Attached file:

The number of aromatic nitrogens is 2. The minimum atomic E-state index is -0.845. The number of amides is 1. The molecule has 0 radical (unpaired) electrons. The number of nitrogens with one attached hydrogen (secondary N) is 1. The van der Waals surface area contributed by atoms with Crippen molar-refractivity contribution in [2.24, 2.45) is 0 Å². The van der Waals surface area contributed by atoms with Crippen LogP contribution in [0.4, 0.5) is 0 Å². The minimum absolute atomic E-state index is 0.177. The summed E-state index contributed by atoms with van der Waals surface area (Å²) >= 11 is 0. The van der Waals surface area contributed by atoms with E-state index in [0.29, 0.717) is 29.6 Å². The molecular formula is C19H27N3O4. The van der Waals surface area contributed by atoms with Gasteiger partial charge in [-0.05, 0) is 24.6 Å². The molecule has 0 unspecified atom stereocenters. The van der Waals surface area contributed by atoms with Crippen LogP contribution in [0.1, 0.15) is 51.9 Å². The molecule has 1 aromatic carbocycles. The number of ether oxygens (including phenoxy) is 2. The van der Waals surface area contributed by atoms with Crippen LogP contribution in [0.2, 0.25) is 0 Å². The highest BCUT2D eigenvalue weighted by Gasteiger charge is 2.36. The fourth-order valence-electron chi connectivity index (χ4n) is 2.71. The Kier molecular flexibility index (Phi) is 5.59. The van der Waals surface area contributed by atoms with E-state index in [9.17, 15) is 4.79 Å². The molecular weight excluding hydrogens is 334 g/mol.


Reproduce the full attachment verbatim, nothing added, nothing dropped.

The number of aromatic nitrogens is 2. The minimum atomic E-state index is -0.845. The number of amides is 1. The molecule has 0 radical (unpaired) electrons. The number of nitrogens with one attached hydrogen (secondary N) is 1. The van der Waals surface area contributed by atoms with Crippen molar-refractivity contribution in [2.24, 2.45) is 0 Å². The van der Waals surface area contributed by atoms with Crippen LogP contribution in [0.4, 0.5) is 0 Å². The minimum absolute atomic E-state index is 0.177. The summed E-state index contributed by atoms with van der Waals surface area (Å²) >= 11 is 0. The van der Waals surface area contributed by atoms with E-state index in [0.29, 0.717) is 29.6 Å². The molecular formula is C19H27N3O4. The van der Waals surface area contributed by atoms with Gasteiger partial charge in [-0.05, 0) is 24.6 Å². The molecule has 0 unspecified atom stereocenters. The van der Waals surface area contributed by atoms with Crippen LogP contribution in [0.1, 0.15) is 51.9 Å². The molecule has 1 aromatic carbocycles. The number of ether oxygens (including phenoxy) is 2. The van der Waals surface area contributed by atoms with Crippen LogP contribution in [0.2, 0.25) is 0 Å². The highest BCUT2D eigenvalue weighted by Gasteiger charge is 2.36. The fourth-order valence-electron chi connectivity index (χ4n) is 2.71. The Kier molecular flexibility index (Phi) is 5.59. The van der Waals surface area contributed by atoms with E-state index in [9.17, 15) is 4.79 Å². The molecular weight excluding hydrogens is 334 g/mol.